In the opinion of many experienced shooters, the 45 Auto is the caliber of choice in self-defensive pistols. However, most of these guns, like the classic 1911 Colt, are big and heavy. Therefore, they often get left behind for a lighter piece, which generally is of lower power. If you still want the power of a 45, why not go to a smaller and lighter gun?
Some of us had come to believe the Colt CCO was the finest 45 available. However, the last version of it, called the Gunsite number O9840CGP, is now discontinued. But fear not, the SIG Sauer 1911 C3 is here, and is an even better, more refined version of the CCO. And it’s cheaper.
Our first impression of the SIG C3 was that someone had stolen the CCO we had on hand, and had copied it in great detail. Only the engraving was missing. Then we noticed some differences, and on inspection these became very significant, entirely in the favor of SIG Sauer. First up were the thin grips. After handling the CCO we grasped the C3 with its grip of slim, fancy-wood panels, and immediately liked it. These make the gun feel smaller and lighter, and about half as thick as the CCO. The slim grip panels were checkered in a pleasing pattern that left smooth wood under the thumb and index finger.
The mainspring housing was checkered steel, not plastic. The frame also had a finely checkered front strap, something lacking—and needed—on the CCO. The well-done handle of the C3 put the Colt in second place, said our test crew. The entire gun had been dehorned, just like all the aftermarket work done to the CCO by its owner. There were no offending sharp edges anywhere. There was an external extractor behind the ejection port. The slide was matte stainless, with a smooth top that lent distinction to the overall look of this pistol. It was our impression the setup of this gun had been influenced by the experiences of real-world shooters, not corporate executives.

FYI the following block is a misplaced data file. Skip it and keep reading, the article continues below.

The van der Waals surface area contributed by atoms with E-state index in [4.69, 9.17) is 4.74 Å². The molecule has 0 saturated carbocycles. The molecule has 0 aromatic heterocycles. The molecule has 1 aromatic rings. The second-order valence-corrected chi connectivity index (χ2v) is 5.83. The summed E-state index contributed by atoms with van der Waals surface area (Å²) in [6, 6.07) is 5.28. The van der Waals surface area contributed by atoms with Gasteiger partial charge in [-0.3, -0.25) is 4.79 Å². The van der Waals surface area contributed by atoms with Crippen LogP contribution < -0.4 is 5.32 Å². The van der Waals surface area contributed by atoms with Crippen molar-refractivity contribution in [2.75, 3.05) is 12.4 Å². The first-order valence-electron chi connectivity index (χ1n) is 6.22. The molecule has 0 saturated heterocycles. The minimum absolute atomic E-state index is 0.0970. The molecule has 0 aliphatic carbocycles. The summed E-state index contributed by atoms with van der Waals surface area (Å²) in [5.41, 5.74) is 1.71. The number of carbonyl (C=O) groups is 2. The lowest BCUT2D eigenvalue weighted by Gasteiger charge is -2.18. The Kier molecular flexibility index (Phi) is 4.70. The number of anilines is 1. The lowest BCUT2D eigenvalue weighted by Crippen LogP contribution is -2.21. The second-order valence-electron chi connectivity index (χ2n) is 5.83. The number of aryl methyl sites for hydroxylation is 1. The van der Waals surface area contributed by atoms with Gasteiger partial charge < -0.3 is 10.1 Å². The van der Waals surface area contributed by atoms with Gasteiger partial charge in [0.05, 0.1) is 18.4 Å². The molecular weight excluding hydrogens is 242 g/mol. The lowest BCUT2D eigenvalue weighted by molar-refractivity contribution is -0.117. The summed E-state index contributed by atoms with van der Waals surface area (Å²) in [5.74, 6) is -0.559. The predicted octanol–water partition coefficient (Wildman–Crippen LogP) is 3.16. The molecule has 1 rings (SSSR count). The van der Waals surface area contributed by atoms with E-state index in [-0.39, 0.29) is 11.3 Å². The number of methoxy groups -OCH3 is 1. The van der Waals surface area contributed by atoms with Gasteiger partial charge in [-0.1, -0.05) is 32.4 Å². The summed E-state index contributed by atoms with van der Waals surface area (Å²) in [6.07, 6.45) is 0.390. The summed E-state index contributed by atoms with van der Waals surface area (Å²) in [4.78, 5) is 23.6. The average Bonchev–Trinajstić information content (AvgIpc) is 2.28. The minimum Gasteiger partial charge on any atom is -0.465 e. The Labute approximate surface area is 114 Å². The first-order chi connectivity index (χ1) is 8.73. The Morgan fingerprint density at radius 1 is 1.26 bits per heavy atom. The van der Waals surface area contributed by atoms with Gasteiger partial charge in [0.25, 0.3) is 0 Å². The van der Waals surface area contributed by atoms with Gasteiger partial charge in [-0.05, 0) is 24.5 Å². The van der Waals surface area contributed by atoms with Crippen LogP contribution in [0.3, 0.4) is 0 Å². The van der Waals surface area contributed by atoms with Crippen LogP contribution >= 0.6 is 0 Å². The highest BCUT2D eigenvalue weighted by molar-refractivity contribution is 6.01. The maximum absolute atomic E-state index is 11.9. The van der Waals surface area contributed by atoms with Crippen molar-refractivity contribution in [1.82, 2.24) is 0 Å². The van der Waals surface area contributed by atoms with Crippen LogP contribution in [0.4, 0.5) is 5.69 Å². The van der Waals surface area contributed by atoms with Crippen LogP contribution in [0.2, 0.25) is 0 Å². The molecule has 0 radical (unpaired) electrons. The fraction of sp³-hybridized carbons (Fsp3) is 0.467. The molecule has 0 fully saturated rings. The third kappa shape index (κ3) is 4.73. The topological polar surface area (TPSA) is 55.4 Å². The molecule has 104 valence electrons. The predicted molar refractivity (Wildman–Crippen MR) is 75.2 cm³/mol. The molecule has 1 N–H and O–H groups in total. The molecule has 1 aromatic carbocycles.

The dovetailed front sight of the SIG was not as slanted at its rear as that of the CCO, so we expected it to grab on the front of our Bachman Slide. It did. Ordinary holsters won’t have that problem. The rear sight was a Novak, adjustable by drifting, and locked with a small Allen screw. The sights had green tritium inserts, and the sight picture was excellent.
Takedown was classic 1911. As on the CCO, there was no spring rod at the front, and we had no trouble at all taking this fine handgun apart nor in putting it back together. Fit and finish inside and out were outstanding, superior to that of the Colt and Kahr. To our surprise we found a firing-pin lock in the SIG’s slide.
On the range, the 4.6-pound trigger felt about as good as that of the CCO. Recoil was essentially identical, but accuracy with all loads was superior to that of the CCO. Our best groups were clusters around an inch with Winchester 230-grain ball. We had one failure to feed with Cor-Bon 185-grain ammo, the only failure with this handgun. Accuracy with Cor-Bon in this gun was the worst of any ammo tried. Yet Cor-Bon gave the finest (qualified) accuracy with the Kahr. Obviously any serious handgun needs serious testing with your chosen ammo.